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The purpose of this study was to analyse the variables (lost rallies and score difference) that determine the timeout effect (positive or no effect) in volleyball, in balanced and unbalanced sets. 232 timeouts, requested by the coaches of 66 male and female teams participating in the Spanish Championship in the Under-14 and Under-16 categories, were analysed. The variables considered in this study were timeout effects, lost rallies and score differences. To analyse the timeout effect, a binary logistic regression model was applied. The results of this model show that, in balanced sets, the variables that predict the timeout effect are the number of rallies (≤2 lost rallies) and the score difference (2–3 points), whilst in unbalanced sets, and the variable that predicts the timeout effect is the number of lost rallies (3 lost rallies). These results show the importance of bearing these variables in mind when timeouts are managed and requested by coaches, in order to optimise the team’s performance.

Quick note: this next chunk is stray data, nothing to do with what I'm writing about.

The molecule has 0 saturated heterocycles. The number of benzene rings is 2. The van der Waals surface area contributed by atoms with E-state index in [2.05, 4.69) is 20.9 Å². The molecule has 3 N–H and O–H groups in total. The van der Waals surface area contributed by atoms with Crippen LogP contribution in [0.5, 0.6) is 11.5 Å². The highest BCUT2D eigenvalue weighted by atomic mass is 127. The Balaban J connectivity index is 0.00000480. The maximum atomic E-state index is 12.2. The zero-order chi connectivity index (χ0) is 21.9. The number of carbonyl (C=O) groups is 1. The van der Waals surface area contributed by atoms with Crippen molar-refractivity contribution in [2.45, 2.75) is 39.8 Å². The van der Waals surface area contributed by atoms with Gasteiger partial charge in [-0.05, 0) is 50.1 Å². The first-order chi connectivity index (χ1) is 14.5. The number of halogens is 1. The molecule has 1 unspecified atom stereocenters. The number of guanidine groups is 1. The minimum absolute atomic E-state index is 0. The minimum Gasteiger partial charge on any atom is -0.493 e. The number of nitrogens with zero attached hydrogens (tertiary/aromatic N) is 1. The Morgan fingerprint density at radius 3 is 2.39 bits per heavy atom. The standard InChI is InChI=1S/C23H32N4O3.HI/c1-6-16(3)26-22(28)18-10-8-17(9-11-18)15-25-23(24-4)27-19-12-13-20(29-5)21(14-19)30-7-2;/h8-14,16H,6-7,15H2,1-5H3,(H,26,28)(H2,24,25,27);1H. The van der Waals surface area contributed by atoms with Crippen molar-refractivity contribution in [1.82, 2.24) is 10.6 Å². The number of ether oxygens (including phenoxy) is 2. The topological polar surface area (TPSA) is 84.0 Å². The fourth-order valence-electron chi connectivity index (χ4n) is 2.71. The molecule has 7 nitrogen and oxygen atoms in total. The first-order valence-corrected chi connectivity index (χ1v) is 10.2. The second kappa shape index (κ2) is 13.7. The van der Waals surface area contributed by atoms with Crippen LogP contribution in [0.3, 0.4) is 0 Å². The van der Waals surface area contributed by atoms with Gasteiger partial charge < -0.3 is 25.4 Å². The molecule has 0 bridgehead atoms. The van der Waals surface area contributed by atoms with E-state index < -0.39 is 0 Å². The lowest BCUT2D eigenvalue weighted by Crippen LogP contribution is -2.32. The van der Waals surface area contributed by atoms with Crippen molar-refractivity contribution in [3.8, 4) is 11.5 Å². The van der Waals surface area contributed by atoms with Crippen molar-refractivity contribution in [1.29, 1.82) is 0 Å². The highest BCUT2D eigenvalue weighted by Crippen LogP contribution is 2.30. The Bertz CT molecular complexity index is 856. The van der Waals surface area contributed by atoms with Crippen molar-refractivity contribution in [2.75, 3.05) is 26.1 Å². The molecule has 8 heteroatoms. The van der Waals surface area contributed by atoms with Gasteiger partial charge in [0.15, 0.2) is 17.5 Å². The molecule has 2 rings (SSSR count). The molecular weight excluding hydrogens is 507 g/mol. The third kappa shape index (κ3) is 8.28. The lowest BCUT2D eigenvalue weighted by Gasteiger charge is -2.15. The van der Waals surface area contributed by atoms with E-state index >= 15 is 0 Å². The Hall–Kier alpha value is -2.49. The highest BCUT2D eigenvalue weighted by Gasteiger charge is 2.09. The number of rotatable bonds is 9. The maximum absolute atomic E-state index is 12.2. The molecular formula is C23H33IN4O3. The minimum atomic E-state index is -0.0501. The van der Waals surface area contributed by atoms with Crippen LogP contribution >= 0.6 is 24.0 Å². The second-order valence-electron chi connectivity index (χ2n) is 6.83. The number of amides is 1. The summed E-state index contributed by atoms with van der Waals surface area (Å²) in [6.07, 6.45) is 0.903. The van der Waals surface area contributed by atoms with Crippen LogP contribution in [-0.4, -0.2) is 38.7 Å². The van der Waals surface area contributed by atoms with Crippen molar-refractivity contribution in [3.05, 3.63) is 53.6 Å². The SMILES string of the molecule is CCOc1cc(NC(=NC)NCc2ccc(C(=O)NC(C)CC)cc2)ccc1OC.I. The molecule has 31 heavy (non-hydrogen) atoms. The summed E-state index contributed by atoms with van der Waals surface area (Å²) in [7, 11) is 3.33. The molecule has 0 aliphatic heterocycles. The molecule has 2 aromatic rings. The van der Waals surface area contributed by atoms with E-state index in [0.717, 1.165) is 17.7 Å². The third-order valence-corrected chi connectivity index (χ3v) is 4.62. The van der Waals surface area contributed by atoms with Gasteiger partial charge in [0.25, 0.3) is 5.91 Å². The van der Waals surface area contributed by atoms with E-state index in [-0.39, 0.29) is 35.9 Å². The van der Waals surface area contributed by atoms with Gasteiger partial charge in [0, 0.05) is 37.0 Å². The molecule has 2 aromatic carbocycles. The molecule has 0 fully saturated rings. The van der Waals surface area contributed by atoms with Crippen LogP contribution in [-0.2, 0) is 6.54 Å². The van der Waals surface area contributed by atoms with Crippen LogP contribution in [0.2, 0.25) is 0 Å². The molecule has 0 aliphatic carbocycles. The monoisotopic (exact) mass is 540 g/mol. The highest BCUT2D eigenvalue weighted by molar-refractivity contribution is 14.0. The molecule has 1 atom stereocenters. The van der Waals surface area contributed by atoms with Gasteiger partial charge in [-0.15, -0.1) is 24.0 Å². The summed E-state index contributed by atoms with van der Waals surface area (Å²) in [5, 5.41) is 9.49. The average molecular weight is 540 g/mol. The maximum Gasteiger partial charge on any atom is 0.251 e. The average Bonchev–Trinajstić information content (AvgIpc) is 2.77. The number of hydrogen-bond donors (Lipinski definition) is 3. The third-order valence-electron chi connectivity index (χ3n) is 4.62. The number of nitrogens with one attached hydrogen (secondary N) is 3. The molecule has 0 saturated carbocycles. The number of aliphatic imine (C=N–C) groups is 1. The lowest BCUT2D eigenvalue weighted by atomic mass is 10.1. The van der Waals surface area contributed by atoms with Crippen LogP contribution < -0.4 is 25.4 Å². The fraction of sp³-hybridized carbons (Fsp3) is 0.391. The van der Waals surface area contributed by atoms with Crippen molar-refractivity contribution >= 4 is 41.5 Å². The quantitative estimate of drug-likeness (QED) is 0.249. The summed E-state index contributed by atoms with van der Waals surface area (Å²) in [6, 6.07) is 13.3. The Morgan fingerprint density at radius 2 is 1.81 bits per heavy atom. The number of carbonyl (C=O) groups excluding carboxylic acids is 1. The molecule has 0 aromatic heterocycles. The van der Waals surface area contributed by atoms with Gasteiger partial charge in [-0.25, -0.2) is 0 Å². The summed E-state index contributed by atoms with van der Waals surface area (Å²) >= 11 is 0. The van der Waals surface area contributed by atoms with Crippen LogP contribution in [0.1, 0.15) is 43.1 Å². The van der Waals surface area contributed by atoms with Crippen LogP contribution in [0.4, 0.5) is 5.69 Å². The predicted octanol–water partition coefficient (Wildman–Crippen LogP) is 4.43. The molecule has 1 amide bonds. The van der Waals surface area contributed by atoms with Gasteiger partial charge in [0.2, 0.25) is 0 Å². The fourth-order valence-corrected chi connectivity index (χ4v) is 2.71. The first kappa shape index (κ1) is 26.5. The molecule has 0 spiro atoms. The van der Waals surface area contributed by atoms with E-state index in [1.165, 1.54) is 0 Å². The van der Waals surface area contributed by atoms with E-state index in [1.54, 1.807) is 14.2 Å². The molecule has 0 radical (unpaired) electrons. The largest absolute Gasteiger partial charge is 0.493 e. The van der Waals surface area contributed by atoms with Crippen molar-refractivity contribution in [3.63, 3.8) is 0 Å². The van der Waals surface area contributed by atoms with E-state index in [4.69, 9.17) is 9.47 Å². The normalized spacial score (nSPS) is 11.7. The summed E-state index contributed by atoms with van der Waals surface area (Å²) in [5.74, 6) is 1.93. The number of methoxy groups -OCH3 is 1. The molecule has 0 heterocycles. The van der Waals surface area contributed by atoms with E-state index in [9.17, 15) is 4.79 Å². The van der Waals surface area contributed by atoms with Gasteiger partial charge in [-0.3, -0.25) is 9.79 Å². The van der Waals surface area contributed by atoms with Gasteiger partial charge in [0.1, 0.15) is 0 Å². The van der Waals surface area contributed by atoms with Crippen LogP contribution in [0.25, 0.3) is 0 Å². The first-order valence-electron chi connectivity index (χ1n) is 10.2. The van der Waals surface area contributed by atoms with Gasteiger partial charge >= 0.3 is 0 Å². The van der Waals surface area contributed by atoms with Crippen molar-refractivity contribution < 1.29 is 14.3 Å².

... The dimensions considered relevant according to the theoretical framework and the consulted studies were that each one of them was used for a list of elaborated categories, according to several authors (Gutierrez, Montoya, Fernandez, & Saavedra, 2016;Prieto, Gomez, Volossovitch, & Sampaio, 2016;Prudente et al., 2004;Skarbalius et al., 2013). To evaluate the answers of the interviewed people, nominal scales were used, that consisted of a set of answer categories qualitatively different and mutually exclusive. ...